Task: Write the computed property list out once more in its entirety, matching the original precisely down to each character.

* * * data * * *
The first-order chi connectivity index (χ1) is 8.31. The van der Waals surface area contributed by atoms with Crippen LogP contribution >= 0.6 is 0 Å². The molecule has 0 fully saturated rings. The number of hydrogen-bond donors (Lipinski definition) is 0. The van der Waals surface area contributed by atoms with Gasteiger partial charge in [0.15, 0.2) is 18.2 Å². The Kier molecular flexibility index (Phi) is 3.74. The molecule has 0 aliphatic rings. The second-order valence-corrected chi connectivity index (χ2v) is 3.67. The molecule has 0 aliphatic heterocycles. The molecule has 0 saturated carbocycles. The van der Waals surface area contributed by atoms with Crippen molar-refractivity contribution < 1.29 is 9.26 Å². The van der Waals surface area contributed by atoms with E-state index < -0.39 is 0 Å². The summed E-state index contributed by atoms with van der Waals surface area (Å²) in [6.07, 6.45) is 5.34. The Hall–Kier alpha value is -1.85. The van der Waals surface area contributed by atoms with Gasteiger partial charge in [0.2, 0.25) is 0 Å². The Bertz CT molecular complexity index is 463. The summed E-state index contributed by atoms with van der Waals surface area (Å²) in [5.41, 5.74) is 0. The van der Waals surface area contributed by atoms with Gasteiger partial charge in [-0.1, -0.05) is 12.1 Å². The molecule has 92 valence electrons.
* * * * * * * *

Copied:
The first-order chi connectivity index (χ1) is 8.31. The van der Waals surface area contributed by atoms with Crippen LogP contribution >= 0.6 is 0 Å². The molecule has 0 fully saturated rings. The number of hydrogen-bond donors (Lipinski definition) is 0. The van der Waals surface area contributed by atoms with Gasteiger partial charge in [0.15, 0.2) is 18.2 Å². The Kier molecular flexibility index (Phi) is 3.74. The molecule has 0 aliphatic rings. The second-order valence-corrected chi connectivity index (χ2v) is 3.67. The molecule has 0 aliphatic heterocycles. The molecule has 0 saturated carbocycles. The van der Waals surface area contributed by atoms with Crippen molar-refractivity contribution < 1.29 is 9.26 Å². The van der Waals surface area contributed by atoms with E-state index < -0.39 is 0 Å². The summed E-state index contributed by atoms with van der Waals surface area (Å²) in [6.07, 6.45) is 5.34. The Hall–Kier alpha value is -1.85. The van der Waals surface area contributed by atoms with Gasteiger partial charge in [0.2, 0.25) is 0 Å². The Bertz CT molecular complexity index is 463. The summed E-state index contributed by atoms with van der Waals surface area (Å²) in [5.41, 5.74) is 0. The van der Waals surface area contributed by atoms with Gasteiger partial charge in [-0.1, -0.05) is 12.1 Å². The molecule has 92 valence electrons.